Uropathogenic E. coli (UPEC) are intracellular pathogens with a complex life cycle. After entering the bladder cell host via an endocytic process, the bacteria escape the endosome a proliferate rapidly in the cytoplasm forming an Intracellular Bacterial Community (IBC). While these IBCs have been observed in animal and human UTIs, they are not easily recapitulated in tissue culture models.
The inability to form IBCs in vitro is often attributed to the fact that the standard lab bladder cell lines are tumor-derived and do not faithfully mimic the fully differentiated umbrella epithelial cells which line the bladder in vivo. While it is certainly true that gene expression patterns between cell lines and in vivo tissue are different, it is also true that the physical/mechanical environment of tissue culture is distinct from the physiological environment. Using hydrogels as a culture substrate, our lab is investigating how tissue mechanical properties influence the intracellular behavior of UPEC.
Bacteria are able to adhere to a wide variety of surfaces, both biotic and abiotic. For many bacterial pathogens, attachment to host tissues is a critical first step in the infection cycle. Our lab is interested in understanding how adhesion and mechanical forces control bacterial gene expression and virulence. One of the primary structures involved in E. coli adhesion is the type-1 fimbriae. These fimbriae are extended from the outer-membrane and specifically adhere to mannose sugars. For uropathogenic E. coli (UPEC), the ability to bind mannose allows these bacteria to adhere to mannosylated uroplakin proteins on bladder epithelial cells.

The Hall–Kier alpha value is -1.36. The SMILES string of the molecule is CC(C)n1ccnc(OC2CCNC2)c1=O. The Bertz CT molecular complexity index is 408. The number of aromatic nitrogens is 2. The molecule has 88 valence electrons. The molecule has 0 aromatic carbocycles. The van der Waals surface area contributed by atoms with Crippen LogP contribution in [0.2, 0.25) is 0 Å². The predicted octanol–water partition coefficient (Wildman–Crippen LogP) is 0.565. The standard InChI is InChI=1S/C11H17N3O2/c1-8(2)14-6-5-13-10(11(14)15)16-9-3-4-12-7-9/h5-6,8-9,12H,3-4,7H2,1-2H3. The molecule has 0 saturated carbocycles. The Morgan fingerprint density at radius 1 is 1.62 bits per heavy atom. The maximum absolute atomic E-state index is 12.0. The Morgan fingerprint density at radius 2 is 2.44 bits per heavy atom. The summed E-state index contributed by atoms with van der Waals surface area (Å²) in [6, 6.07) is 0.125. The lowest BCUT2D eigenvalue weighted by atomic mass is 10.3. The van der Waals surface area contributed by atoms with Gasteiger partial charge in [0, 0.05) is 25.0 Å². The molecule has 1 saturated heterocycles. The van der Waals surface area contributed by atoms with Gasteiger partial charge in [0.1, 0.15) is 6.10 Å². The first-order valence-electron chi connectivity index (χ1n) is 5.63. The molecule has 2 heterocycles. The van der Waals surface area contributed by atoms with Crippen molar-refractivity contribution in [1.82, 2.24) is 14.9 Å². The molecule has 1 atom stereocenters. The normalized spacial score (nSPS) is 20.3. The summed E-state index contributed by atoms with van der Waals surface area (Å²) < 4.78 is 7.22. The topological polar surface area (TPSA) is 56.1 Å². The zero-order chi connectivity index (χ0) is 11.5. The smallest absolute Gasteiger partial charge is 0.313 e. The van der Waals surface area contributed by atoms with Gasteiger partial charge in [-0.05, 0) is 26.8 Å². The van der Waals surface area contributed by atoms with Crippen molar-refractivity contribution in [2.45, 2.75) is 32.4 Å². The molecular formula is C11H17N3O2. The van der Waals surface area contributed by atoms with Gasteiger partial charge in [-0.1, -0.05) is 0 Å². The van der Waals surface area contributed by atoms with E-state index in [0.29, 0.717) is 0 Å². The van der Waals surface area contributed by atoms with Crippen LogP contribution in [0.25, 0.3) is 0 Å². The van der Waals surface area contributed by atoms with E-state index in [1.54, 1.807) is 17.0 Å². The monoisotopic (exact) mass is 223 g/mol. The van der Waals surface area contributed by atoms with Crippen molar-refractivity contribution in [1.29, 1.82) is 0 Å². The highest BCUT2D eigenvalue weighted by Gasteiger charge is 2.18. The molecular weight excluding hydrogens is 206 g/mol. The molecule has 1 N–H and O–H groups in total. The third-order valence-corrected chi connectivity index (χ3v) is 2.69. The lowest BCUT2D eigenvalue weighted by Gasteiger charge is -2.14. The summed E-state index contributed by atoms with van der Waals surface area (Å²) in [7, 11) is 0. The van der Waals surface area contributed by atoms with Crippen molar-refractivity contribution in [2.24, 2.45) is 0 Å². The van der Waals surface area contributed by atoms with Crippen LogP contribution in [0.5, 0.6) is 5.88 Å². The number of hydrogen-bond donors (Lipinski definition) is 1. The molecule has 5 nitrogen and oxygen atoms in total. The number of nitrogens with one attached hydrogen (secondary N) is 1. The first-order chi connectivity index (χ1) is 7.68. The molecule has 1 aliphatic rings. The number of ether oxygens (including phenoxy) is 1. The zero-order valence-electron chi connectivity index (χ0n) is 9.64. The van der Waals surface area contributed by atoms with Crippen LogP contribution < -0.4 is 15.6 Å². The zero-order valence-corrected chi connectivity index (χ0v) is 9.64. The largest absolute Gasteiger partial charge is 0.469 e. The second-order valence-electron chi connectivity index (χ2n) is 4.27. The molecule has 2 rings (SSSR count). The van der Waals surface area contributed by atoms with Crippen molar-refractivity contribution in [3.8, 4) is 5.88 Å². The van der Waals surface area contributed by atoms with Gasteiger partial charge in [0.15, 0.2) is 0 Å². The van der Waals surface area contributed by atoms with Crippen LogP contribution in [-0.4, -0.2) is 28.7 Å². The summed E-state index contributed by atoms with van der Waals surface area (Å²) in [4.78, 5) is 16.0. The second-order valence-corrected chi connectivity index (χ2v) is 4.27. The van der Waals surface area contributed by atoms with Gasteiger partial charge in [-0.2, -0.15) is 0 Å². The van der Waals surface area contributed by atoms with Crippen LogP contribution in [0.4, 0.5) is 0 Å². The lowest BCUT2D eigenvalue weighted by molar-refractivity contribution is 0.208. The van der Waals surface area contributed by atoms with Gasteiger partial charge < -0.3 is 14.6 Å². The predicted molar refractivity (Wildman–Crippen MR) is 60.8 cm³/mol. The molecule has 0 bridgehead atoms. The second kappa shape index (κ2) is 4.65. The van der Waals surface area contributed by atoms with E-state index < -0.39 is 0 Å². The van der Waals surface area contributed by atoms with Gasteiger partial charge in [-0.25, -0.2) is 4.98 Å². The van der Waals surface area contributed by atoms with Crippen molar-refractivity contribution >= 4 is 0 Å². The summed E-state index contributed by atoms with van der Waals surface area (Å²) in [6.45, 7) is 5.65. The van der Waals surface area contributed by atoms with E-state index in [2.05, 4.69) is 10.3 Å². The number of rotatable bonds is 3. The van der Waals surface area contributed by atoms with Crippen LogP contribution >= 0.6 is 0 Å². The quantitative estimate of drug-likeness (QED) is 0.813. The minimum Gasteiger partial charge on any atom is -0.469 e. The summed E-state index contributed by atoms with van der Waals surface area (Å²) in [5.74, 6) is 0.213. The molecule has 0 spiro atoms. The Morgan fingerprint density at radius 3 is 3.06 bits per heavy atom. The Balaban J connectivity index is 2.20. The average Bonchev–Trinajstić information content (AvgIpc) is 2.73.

The biophysics of type-1 fimbriae is interesting in that it uses a catch-bond mechanism to regulate affinity. As tensile force is applied across the fimbriae, a conformational change occurs to increase substrate affinity. This mechanism allows UPEC to withstand the high fluid shear forces in the bladder.
To understand how fimbriae transduce mechanical cues to regulate bacterial behavior, our lab uses a multidisciplinary approach spanning traditional bacterial genetics, next-generation RNA expression profiling (RNAseq), and experimental biophysics (microfluidics and atomic force microscopy).
Regulation of bacterial cell shape
Bacteria grow in a variety of cell shapes and often, these shapes can be dynamically regulated. In the case of Caulobacter crescentus, a long polar stalk is elongated in response to phosphate starvation. Despite decades of research, the composition of the stalk and the enzymes required for its synthesis remain unknown. Our lab is using genetic, microscopic, and mass spectrometry techniques to unravel the mechanisms of stalk elongation.
Our lab is currently investigating how adaptation to phosphate starvation leads to changes in peptidoglycan organization, lipid synthesis, and metabolism. In addition to our targeted approaches, we have isolated a set of stalk-elongation mutants that we are characterizing in an effort to dissect the molecular pathways required for stalk synthesis.